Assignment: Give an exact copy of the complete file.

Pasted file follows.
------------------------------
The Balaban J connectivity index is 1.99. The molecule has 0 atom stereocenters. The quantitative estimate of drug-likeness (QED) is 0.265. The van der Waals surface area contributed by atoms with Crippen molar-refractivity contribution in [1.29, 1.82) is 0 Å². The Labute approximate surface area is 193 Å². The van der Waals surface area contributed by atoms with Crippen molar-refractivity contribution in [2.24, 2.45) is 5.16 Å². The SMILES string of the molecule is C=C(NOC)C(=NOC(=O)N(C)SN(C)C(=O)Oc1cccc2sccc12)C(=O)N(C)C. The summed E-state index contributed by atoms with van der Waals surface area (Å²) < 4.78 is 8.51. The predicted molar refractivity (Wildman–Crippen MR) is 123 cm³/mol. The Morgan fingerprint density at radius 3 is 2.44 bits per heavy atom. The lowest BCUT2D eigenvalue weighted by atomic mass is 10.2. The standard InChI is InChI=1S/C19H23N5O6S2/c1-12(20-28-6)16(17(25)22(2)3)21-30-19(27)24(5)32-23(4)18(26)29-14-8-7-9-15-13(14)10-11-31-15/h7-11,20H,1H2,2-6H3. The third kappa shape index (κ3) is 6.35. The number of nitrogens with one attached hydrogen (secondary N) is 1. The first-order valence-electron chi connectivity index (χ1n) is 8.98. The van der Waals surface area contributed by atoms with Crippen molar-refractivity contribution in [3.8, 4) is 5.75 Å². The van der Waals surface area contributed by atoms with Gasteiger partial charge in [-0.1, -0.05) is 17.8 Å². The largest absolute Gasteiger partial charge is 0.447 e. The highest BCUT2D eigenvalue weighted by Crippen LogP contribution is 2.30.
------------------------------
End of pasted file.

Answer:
The Balaban J connectivity index is 1.99. The molecule has 0 atom stereocenters. The quantitative estimate of drug-likeness (QED) is 0.265. The van der Waals surface area contributed by atoms with Crippen molar-refractivity contribution in [1.29, 1.82) is 0 Å². The Labute approximate surface area is 193 Å². The van der Waals surface area contributed by atoms with Crippen molar-refractivity contribution in [2.24, 2.45) is 5.16 Å². The SMILES string of the molecule is C=C(NOC)C(=NOC(=O)N(C)SN(C)C(=O)Oc1cccc2sccc12)C(=O)N(C)C. The summed E-state index contributed by atoms with van der Waals surface area (Å²) < 4.78 is 8.51. The predicted molar refractivity (Wildman–Crippen MR) is 123 cm³/mol. The Morgan fingerprint density at radius 3 is 2.44 bits per heavy atom. The lowest BCUT2D eigenvalue weighted by atomic mass is 10.2. The standard InChI is InChI=1S/C19H23N5O6S2/c1-12(20-28-6)16(17(25)22(2)3)21-30-19(27)24(5)32-23(4)18(26)29-14-8-7-9-15-13(14)10-11-31-15/h7-11,20H,1H2,2-6H3. The third kappa shape index (κ3) is 6.35. The number of nitrogens with one attached hydrogen (secondary N) is 1. The first-order valence-electron chi connectivity index (χ1n) is 8.98. The van der Waals surface area contributed by atoms with Crippen molar-refractivity contribution in [3.8, 4) is 5.75 Å². The van der Waals surface area contributed by atoms with Gasteiger partial charge in [-0.1, -0.05) is 17.8 Å². The largest absolute Gasteiger partial charge is 0.447 e. The highest BCUT2D eigenvalue weighted by Crippen LogP contribution is 2.30.